US dollar eases as range trade continues

Currency markets remain in a holding pattern

Currency markets have, thankfully, declined to participate in the daily stimulus mood swings prevalent in equity markets now. The net effect though, is that the wait-and-see approach has squashed volatility, leaving currency markets in a range trading holding pattern. Until a stimulus deal is done, or the US presidential debate arrives, that status quo is likely to remain the week’s theme.

The US dollar index eased 0.32% overnight to 94.42, almost exactly in the middle of the index’s broader 93.00 to 94.00 range. That left the EUR/USD and GBP/USD practically unchanged at 1.1775 and 1.2940 respectively. Amongst the rest of the majors, the story was much the same. The technical picture continues to suggest that the major currencies could suffer at the hands of the US dollar over the next couple of weeks. Such a downward correction would be in keeping with risk-hedging flows into the US dollar ahead of the US election, and the complacency surrounding both Brexit trade negotiations and Covid-19 in the United Kingdom and Europe.

In Asia, both the onshore and offshore Chinese yuan’s continue to grind higher versus the dollar, supported by Chinese economic data and China’s interest rate differential. A situation highlighted by the unchanged Chinese Loan Prime Rates this morning. That has anchored regional Asian currencies as well, with their high beta to China. I continue to expect regional Asia, ex Indonesia, to outperform versus G-10 currencies.

The final US presidential debate has been confirmed for 0900 SGT on Friday morning. The debate will provide a welcome distraction to the street’s US fiscal stimulus negotiations. Whatever the outcome of these talks, there will probably be a profit-taking sell-off or a deal failure sell-off in equity markets, in particular. This should translate into gains for the US dollar.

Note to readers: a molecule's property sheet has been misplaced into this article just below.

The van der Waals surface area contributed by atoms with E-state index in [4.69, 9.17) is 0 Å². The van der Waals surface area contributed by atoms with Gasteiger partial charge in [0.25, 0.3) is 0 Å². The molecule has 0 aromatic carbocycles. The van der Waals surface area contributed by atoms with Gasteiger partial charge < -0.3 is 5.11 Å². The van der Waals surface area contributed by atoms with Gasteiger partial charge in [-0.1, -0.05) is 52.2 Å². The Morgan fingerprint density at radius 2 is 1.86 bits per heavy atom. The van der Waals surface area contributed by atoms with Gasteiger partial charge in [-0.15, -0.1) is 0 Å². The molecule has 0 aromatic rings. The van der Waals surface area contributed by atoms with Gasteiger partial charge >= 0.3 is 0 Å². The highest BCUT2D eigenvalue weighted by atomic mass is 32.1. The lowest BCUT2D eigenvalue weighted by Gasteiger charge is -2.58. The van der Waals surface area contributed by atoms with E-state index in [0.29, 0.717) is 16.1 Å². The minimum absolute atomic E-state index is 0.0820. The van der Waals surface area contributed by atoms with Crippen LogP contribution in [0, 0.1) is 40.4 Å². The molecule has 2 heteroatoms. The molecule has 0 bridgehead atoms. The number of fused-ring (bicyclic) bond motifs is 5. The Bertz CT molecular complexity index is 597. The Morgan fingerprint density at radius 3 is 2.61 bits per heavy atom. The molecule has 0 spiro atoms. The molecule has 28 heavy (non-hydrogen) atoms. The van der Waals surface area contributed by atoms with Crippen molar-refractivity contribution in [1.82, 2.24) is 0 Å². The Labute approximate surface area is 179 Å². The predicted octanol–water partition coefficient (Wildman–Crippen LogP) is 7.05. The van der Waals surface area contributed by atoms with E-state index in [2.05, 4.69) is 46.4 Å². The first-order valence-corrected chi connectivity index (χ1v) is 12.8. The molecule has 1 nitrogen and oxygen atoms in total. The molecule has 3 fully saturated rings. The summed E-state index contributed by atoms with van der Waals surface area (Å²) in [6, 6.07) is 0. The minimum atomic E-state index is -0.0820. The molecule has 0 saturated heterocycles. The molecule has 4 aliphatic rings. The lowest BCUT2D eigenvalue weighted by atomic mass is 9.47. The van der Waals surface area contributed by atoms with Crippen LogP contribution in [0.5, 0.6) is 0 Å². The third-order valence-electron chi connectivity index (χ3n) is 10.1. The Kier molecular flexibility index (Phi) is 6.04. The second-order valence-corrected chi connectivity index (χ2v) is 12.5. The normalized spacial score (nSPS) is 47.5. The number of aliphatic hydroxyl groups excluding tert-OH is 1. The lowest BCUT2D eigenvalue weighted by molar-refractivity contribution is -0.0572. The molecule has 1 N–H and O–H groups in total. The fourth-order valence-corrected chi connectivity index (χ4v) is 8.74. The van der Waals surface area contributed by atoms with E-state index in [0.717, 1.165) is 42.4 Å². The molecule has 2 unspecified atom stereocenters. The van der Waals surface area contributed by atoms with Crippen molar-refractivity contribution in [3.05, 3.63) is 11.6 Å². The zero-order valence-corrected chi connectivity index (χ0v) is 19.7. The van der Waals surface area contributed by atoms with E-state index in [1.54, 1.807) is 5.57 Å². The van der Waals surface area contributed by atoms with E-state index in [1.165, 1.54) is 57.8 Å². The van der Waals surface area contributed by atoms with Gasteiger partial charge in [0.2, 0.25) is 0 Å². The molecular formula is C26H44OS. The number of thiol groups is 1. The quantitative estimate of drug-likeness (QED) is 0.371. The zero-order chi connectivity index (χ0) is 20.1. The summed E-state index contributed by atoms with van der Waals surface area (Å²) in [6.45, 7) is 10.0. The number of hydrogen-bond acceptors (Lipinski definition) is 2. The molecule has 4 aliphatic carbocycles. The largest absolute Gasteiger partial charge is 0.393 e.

This article is for general information purposes only. It is not investment advice or a solution to buy or sell securities. Opinions are the authors; not necessarily that of OANDA Corporation or any of its affiliates, subsidiaries, officers or directors. Leveraged trading is high risk and not suitable for all. You could lose all of your deposited funds.

Jeffrey Halley

Jeffrey Halley

Senior Market Analyst, Asia Pacific, from 2016 to August 2022
With more than 30 years of FX experience – from spot/margin trading and NDFs through to currency options and futures – Jeffrey Halley was OANDA’s Senior Market Analyst for Asia Pacific, responsible for providing timely and relevant macro analysis covering a wide range of asset classes. He has previously worked with leading institutions such as Saxo Capital Markets, DynexCorp Currency Portfolio Management, IG, IFX, Fimat Internationale Banque, HSBC and Barclays. A highly sought-after analyst, Jeffrey has appeared on a wide range of global news channels including Bloomberg, BBC, Reuters, CNBC, MSN, Sky TV and Channel News Asia as well as in leading print publications such as The New York Times and The Wall Street Journal, among others. He was born in New Zealand and holds an MBA from the Cass Business School.
Jeffrey Halley
Jeffrey Halley

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